On 27 June 2017 Norway told Brazil that if rising deforestation in the Amazon rainforest is not reversed, its billion-dollar financial assistance will fall to zero. It has provided $1.1bn to Brazil’s Amazon fund since 2008, to reduce forest destruction. This destruction fell steadily from 2008 to 2014, but has risen again. Annual deforestation in the Brazilian Amazon jumped by 29% to 8,000 sq km in 2016, 500 sq km short of Norway’s payments boundary. On 23 August came shocking news that Temer had issued a decree abolishing the protected status of 4.5 million hectares (4,500 sq km or the size of Denmark) of the northern Amazon forest, bordering French Guiana, Suriname and the Atlantic. This covers the Wayapí and Wayana-Apalai reserves and eight ‘conservation’ units. The reserves were legally secured by 1996. The Wayapí reserve is an estimated 6,000 sq km. However this is part of the pre-existing larger ‘Reserva Nacional de Cobre e Associados’ (Renca - National Copper Reserve), established by the military dictatorship in 1984 to secure possession of minerals in the area and make sure that the government controlled their extraction. The military dictatorship collapsed in 1985 and Renca was forgotten. Now Temer wants to realise the dictatorship’s mining ambitions.

On 30 August a federal judge ruled that Temer overstepped his authority in issuing a decree to abolish protection of an area of 46,000 sq km that has been protected since 1984. This may be only a temporary reprieve for the area, which contains deposits of gold, copper, tantalum, iron ore, nickel and manganese.

Personally, Temer’s concessions to wealthy agribusiness interests and to mining and other extractive industries are part of his deals with Congressional groups (essentially the powerful ‘ruralistas’ who now control more than half of Brazil’s Congress) to stay in office. Objectively they reflect the ever growing and blind desperation of capital to plunder nature irrespective of its global consequences.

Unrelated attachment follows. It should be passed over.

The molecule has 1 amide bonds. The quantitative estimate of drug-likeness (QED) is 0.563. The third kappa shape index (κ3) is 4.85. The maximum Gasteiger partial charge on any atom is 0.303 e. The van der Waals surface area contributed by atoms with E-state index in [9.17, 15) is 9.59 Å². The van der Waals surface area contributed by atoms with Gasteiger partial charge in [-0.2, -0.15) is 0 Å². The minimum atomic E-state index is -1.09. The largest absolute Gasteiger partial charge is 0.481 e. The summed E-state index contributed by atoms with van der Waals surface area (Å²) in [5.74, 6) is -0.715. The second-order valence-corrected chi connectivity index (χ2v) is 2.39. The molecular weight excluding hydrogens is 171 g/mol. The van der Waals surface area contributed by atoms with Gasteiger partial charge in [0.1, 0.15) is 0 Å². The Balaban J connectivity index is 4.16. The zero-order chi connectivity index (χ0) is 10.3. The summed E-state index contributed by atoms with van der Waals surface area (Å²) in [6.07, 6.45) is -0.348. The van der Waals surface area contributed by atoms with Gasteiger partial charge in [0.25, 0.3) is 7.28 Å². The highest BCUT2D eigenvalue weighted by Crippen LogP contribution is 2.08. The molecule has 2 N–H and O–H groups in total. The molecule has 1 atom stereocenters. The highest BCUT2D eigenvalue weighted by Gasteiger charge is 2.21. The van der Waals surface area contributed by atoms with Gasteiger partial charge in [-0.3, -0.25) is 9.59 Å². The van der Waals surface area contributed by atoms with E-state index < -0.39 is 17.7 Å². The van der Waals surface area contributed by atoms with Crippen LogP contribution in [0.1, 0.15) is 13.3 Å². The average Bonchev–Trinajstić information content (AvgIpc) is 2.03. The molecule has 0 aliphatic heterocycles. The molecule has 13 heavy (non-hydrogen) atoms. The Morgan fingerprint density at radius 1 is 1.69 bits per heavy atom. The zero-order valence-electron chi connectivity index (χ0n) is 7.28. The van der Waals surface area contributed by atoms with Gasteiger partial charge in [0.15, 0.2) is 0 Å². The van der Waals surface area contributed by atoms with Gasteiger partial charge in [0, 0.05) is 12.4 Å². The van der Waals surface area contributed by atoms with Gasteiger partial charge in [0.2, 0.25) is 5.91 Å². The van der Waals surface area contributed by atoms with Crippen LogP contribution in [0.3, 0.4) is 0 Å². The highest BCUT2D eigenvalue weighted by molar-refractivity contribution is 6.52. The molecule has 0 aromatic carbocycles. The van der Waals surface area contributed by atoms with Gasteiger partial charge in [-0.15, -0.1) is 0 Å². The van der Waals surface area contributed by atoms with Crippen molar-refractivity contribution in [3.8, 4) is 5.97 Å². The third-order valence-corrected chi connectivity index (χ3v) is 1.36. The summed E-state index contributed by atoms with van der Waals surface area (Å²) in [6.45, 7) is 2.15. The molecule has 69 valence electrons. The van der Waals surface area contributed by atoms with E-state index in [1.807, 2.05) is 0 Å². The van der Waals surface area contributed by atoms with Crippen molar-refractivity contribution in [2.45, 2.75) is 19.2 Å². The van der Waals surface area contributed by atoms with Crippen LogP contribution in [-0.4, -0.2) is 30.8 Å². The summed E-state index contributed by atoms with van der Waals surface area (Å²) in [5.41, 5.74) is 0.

The 2018 elections

The next Brazilian general elections take place in October 2018, to elect the President and Vice President, the National Congress, state Governors and Vice Governors and state Legislative Assemblies. The mass of the workers simply do not trust the politicians now in government. Lula da Silva, the Workers Party founder and ex-state president, is conducting an intense campaign based on caring for the poor. ‘The poorest know what we did for them,’ he said. ‘It’s the only thing that makes sense for a government, to take care of the poorest.’ Lula is already appealing against a sentence of nine years six months pronounced in July for corruption. If his appeal fails he will be unable to stand in the election. The human rights lawyer Geoffrey Robertson has taken his case to the United Nations Human Rights Committee.

In September, Lula, Dilma Rousseff and other leaders of the Workers Party were charged with channelling $470m in bribes to the Party from 2002 to 2016. Lula and Rousseff argue that they are subject to a politically motivated legal campaign to stop Lula running.

The Machiavellian scheming, so long the mark of the morally bankrupt but wealthy Brazilian ruling class, will continue to block any progressive step in the Congressional field, and only the determined organised actions of the masses will be able to force a change in this ghastly chain of theft and plunder of the workers and landless peasants, and of nature itself.

Alvaro Michaels